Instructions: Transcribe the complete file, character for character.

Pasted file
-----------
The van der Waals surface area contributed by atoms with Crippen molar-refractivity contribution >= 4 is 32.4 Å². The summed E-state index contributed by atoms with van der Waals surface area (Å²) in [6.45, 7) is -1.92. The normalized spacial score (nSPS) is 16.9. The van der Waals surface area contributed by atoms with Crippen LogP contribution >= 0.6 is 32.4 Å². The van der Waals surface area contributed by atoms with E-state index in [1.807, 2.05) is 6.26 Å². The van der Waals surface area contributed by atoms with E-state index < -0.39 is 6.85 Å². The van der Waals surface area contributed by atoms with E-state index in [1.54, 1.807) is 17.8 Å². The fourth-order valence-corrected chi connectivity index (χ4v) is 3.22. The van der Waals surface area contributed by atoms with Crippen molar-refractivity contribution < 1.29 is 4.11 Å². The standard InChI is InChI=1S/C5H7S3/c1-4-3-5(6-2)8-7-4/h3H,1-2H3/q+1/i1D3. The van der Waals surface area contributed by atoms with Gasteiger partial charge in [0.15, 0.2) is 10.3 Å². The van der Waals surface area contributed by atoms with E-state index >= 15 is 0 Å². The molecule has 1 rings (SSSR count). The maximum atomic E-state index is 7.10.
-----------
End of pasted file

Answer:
The van der Waals surface area contributed by atoms with Crippen molar-refractivity contribution >= 4 is 32.4 Å². The summed E-state index contributed by atoms with van der Waals surface area (Å²) in [6.45, 7) is -1.92. The normalized spacial score (nSPS) is 16.9. The van der Waals surface area contributed by atoms with Crippen LogP contribution >= 0.6 is 32.4 Å². The van der Waals surface area contributed by atoms with E-state index in [1.807, 2.05) is 6.26 Å². The van der Waals surface area contributed by atoms with E-state index < -0.39 is 6.85 Å². The van der Waals surface area contributed by atoms with E-state index in [1.54, 1.807) is 17.8 Å². The fourth-order valence-corrected chi connectivity index (χ4v) is 3.22. The van der Waals surface area contributed by atoms with Crippen molar-refractivity contribution < 1.29 is 4.11 Å². The standard InChI is InChI=1S/C5H7S3/c1-4-3-5(6-2)8-7-4/h3H,1-2H3/q+1/i1D3. The van der Waals surface area contributed by atoms with Gasteiger partial charge in [0.15, 0.2) is 10.3 Å². The van der Waals surface area contributed by atoms with E-state index >= 15 is 0 Å². The molecule has 1 rings (SSSR count). The maximum atomic E-state index is 7.10.